Italian airline giant Alitalia said flights had resumed after firefighters gained control of the blaze and was "fully operational again".
Clouds of grey smoke blown by strong winds had briefly grounded all flights at the capital city's biggest airport, which was forced to close in May after a blaze devastated part of a terminal and had yet to fully reopen.
Teams of firefighters raced to tackle the fire in a pine grove in Focene, next to the airport, which appeared to have been started on purpose and had spread to engulf several vehicles in a nearby carpark.
"The situation is very serious, the blaze is about one kilometre (about half a mile) wide," said Fiumicino mayor Esterino Montino.
"The fire seems to have started in two or three different places. It's difficult to intervene because the wind is blowing towards the pine grove," he said, as two fire-fighting planes and two fire-fighting helicopters helped battle the blaze.
The airport is still struggling to recover from a nighttime blaze triggered by an electrical fault in a bar which sparked scenes of total chaos earlier this year with thousands of people hit by flight cancellations and airport staff forced to wear protective masks.
'Extremely difficult period'
Terminal three, which handles international flights, was seriously damaged and the airport was forced to reduce capacity by 40 percent.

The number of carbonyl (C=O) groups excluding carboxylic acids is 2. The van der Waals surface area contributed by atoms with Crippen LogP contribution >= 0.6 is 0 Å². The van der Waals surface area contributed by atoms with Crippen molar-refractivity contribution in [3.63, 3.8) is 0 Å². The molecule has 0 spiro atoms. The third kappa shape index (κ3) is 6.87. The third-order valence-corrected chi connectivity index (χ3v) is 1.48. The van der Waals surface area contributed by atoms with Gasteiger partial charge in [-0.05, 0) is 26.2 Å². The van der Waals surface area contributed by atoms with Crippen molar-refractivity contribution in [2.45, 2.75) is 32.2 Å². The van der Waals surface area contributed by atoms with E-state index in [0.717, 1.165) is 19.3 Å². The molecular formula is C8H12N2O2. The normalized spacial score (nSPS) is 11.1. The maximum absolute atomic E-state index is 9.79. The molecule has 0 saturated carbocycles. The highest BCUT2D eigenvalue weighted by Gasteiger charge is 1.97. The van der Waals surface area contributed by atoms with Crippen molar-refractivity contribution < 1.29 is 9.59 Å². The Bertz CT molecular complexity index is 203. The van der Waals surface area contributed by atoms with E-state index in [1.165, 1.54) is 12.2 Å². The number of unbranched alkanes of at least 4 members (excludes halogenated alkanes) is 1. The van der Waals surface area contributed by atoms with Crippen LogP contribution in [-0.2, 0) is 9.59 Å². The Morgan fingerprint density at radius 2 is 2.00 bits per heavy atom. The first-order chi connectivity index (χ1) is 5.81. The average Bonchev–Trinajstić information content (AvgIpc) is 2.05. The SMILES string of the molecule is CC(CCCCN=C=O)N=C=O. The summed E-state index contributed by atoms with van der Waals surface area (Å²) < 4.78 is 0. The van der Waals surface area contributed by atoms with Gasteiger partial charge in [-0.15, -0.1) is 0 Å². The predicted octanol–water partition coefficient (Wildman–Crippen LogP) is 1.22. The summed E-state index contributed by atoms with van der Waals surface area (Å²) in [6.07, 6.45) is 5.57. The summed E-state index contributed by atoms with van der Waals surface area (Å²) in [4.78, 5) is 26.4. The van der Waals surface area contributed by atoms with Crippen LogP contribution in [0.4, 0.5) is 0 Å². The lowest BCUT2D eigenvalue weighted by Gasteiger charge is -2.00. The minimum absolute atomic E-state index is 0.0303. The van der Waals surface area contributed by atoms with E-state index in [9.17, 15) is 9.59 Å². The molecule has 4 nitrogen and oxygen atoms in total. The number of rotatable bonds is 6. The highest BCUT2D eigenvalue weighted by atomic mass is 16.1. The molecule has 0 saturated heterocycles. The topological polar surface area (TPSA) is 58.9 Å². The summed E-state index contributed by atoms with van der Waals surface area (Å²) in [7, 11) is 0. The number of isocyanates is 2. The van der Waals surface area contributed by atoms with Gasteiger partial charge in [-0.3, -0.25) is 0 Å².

Alitalia said on Wednesday that the cost of damages from the May 7th fire have reached €80 million ($88 million), but the figure could still rise.
The airline's CEO Silvano Cassano said in a statement that it had been an "extremely difficult period" and warned the company could be "forced to shift its growth elsewhere".
The fire was also bad news for the capital's mayor Ignazio Marino, who has been battling accusations that the eternal city has descended into grimy and dishevelled chaos, where the transport sector in particular has failed pitifully in the searing summer heat.
The embattled mayor was confronted with revelations at the end of last year of a mafia network operating out of Rome's city hall, pocketing millions of euros from a string of lucrative contracts thanks to corrupt contacts on the inside.
Marino promised on Tuesday that the heavily-indebted city would be cleaned up in time for a Jubilee year which kicks off in December, appointing a new transport councillor and assuring sceptics that Fiumicino airport was finally back on track.
It was not clear whether Wednesday's fire was started by enemies of Marino, who investigators say refused to play ball with the criminal gang operating in city hall under the command of a notorious one-eyed mobster.